Sicilian Muses, sing a nobler music,
For orchard trees and humble tamarisks
Do not please everyone; so may your song
Be of a forest worthy of a consul.
So begins Virgil’s fourth Eclogue, and while I cannot plausibly pretend it does not please me, still I wish to quarrel with one aspect of it. In so doing, I accept the risk that this may reveal nothing other than my own lack of a consul’s nobility.
The poem announces the onset of a new golden age that shall bring “freedom from / Earth’s bondage to its own perpetual fear.” The occasion is the coming birth of a child – once upon a time fatuously interpreted as Jesus – who will bring a total peace to the world.
It is with the description of this peace that I take issue. Here is a sample:
Dear child, there will be new little gifts for you,
Springtime valerian, and trailing ivy,
Egyptian beans, and smiling acanthus, all
Poured out profusely from the untilled earth.
The crucial word is ‘untilled’ (‘nullo’, in Latin). This is land that does not need to be disciplined by the farmer to pour forth its gifts. We are here very far away from the land of the Georgics, for which discipline is essential. In the Georgics, farming is portrayed as originating in an age before the age of Jove, the age of war, a remnant of a peaceful world. Yet that world is peaceful only in the sense of lacking human war. There is still conflict: the conflict of the farmer with the soil.
Not so the world envisioned in the fourth Eclogue. That world is one that will meet all of our needs without effort, that eliminates both the conflict of war and the conflict of farming. Even the minimally violent activity of dyeing clothes will be eliminated: “Out in the meadow the fleece of the ram will change / Of its own accord from purple to saffron yellow.”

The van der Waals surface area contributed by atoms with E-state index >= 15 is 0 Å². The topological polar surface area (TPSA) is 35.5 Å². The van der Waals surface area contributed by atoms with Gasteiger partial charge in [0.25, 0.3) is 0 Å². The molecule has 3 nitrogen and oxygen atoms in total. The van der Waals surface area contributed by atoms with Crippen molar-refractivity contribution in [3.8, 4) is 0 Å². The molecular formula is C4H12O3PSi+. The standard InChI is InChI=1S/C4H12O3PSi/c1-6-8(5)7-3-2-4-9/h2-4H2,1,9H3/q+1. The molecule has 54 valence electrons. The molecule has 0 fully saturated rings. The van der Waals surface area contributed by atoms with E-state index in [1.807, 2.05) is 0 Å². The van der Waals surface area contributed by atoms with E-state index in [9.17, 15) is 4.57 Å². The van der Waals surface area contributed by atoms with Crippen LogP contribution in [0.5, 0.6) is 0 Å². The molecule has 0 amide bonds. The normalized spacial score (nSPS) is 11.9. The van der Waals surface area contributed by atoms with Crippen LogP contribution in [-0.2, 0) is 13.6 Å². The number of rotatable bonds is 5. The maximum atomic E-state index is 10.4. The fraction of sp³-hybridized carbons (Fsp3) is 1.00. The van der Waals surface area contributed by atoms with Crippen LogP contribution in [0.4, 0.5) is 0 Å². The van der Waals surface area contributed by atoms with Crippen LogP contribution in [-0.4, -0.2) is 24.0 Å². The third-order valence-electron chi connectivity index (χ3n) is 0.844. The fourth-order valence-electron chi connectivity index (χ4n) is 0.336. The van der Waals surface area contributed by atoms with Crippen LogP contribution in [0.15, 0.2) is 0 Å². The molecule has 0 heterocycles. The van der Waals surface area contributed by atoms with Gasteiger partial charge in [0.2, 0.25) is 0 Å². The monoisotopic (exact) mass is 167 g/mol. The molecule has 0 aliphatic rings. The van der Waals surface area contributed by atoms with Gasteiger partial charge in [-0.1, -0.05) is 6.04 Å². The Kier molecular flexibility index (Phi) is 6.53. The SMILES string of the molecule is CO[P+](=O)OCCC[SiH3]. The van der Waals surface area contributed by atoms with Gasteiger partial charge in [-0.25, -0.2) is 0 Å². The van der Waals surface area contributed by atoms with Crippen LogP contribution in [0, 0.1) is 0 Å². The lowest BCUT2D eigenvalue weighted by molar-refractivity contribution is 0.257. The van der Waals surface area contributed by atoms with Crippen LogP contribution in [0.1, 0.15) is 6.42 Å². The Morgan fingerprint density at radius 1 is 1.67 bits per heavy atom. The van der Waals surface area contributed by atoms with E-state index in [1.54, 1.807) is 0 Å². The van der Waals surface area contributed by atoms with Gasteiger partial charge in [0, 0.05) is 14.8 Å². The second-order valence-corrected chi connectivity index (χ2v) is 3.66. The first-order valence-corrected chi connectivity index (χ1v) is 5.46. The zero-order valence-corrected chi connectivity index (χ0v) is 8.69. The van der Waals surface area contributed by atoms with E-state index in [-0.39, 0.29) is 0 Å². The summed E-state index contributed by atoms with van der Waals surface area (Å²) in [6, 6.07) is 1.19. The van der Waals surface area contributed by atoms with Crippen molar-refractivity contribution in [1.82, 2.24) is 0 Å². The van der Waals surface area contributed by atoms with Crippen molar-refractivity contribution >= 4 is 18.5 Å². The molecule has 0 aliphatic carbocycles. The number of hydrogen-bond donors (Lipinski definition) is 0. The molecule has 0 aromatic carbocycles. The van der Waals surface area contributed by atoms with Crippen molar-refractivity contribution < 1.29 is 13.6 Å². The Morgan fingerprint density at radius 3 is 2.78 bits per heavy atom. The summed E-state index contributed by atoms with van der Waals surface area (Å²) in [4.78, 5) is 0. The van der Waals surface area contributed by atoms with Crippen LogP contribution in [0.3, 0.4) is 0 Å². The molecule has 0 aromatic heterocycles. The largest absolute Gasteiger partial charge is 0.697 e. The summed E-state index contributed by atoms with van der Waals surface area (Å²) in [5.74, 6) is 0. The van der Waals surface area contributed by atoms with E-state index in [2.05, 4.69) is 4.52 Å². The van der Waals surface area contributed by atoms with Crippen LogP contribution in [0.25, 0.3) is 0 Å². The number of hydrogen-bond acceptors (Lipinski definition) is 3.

And now the quarrel: this description leaves me cold. A world without conflict… I can scarcely imagine how I would begin to fill the hours. For neither better nor worse, since it stands behind all ‘better’ and ‘worse’, the human mind evolved in a world full of conflict as an adaptation to that conflict. Without conflict of one kind or another there can only be boredom. It is this necessary fellow traveler of utter peace that Virgil fails to sing. I must confess I find the Virgil of the Georgics wiser, the Virgil who described farmers as “lucky, if they know their happiness.” The Virgil of Eclogue IV has not yet absorbed this lesson.
The necessary instructional material, however, is there. For what does Virgil imagine himself doing in this placid world, should it come, should he live long enough to see it?
Oh, if I have long life and at the end
Have breath enough and spirit enough to be
The teller of the story of your deeds,
Then neither Linus nor Thracian Orpheus could
Defeat me in the singing contest, though
Orpheus’ mother, Callipoe, were there,
And Linus’ father, Apollo the beautiful;
And Pan himself, Arcadia the judge,
Judged by Arcadia, would admit defeat.
Competition – that is, conflict invented for its own sake – that is how Virgil would pass the time. Here is the seed of the mature Virgil, the one who, though he may lament this or that particular conflict, knows better than to lament conflict as such, knows that conflict alone is the soil of all our various happinesses.
Yet perhaps I do not quarrel with Virgil at all. Perhaps he recognizes the impossibility of his vision. For here is how his poem ends:
So, little baby, may your first smile be
When you first recognize your mother, whose
Long ten-months travail brought you into the world.
That child who has not smiled thus for his parents
No gods will welcome at their festive table
Nor any goddess to her amorous bower.
Note: Ferry’s translation, completely inexplicably, makes Virgil’s ‘decem… menses’ into ‘nine-months’. I have fixed this error on his behalf.
Further note: the Latin is so beautiful here, even to my Latinless ear, that I cannot resist providing it:
Incipe, parue puer, risu cognoscere matrem
(matri longa decem tulerunt fastidia menses
incipe, parue puer: qui non risere parenti,
nec deus hunc mensa, dea nec dignata cubili est.
The poem ends with joy, a baby smiling at his mother, but Virgil with clear eyes recognizes the precondition of this joy, the “long ten-months travail” of pregnancy.